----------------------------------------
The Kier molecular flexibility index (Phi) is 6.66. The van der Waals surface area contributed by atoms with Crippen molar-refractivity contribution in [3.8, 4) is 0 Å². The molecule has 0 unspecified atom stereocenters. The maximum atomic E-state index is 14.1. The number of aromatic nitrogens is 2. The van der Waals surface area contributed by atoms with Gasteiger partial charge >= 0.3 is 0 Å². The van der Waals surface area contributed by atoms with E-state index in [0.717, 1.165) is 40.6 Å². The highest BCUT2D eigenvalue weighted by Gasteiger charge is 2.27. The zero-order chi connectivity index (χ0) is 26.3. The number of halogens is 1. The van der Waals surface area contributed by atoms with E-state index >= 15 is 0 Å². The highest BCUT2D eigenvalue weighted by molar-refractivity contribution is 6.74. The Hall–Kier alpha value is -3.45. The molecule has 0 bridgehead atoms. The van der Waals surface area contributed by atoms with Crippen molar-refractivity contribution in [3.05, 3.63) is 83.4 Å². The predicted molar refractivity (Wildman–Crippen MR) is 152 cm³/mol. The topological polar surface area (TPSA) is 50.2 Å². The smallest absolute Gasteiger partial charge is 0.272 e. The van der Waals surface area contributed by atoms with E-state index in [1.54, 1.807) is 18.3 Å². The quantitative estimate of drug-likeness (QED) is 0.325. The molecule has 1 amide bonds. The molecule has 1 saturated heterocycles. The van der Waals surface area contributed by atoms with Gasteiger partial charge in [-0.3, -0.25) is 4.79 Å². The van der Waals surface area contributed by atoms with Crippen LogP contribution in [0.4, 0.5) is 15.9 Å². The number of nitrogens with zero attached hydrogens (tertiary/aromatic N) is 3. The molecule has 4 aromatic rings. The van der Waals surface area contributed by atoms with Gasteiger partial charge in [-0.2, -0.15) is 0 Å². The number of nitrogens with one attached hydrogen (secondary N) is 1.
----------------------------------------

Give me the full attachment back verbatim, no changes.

The Kier molecular flexibility index (Phi) is 6.66. The van der Waals surface area contributed by atoms with Crippen molar-refractivity contribution in [3.8, 4) is 0 Å². The molecule has 0 unspecified atom stereocenters. The maximum atomic E-state index is 14.1. The number of aromatic nitrogens is 2. The van der Waals surface area contributed by atoms with Gasteiger partial charge >= 0.3 is 0 Å². The van der Waals surface area contributed by atoms with E-state index in [0.717, 1.165) is 40.6 Å². The highest BCUT2D eigenvalue weighted by Gasteiger charge is 2.27. The zero-order chi connectivity index (χ0) is 26.3. The number of halogens is 1. The van der Waals surface area contributed by atoms with E-state index >= 15 is 0 Å². The highest BCUT2D eigenvalue weighted by molar-refractivity contribution is 6.74. The Hall–Kier alpha value is -3.45. The molecule has 0 bridgehead atoms. The van der Waals surface area contributed by atoms with Crippen molar-refractivity contribution in [3.05, 3.63) is 83.4 Å². The predicted molar refractivity (Wildman–Crippen MR) is 152 cm³/mol. The topological polar surface area (TPSA) is 50.2 Å². The smallest absolute Gasteiger partial charge is 0.272 e. The van der Waals surface area contributed by atoms with E-state index in [1.54, 1.807) is 18.3 Å². The quantitative estimate of drug-likeness (QED) is 0.325. The molecule has 1 amide bonds. The molecule has 1 saturated heterocycles. The van der Waals surface area contributed by atoms with Gasteiger partial charge in [-0.3, -0.25) is 4.79 Å². The van der Waals surface area contributed by atoms with Crippen LogP contribution in [0.4, 0.5) is 15.9 Å². The number of nitrogens with zero attached hydrogens (tertiary/aromatic N) is 3. The molecule has 4 aromatic rings. The van der Waals surface area contributed by atoms with Gasteiger partial charge in [-0.2, -0.15) is 0 Å². The number of nitrogens with one attached hydrogen (secondary N) is 1.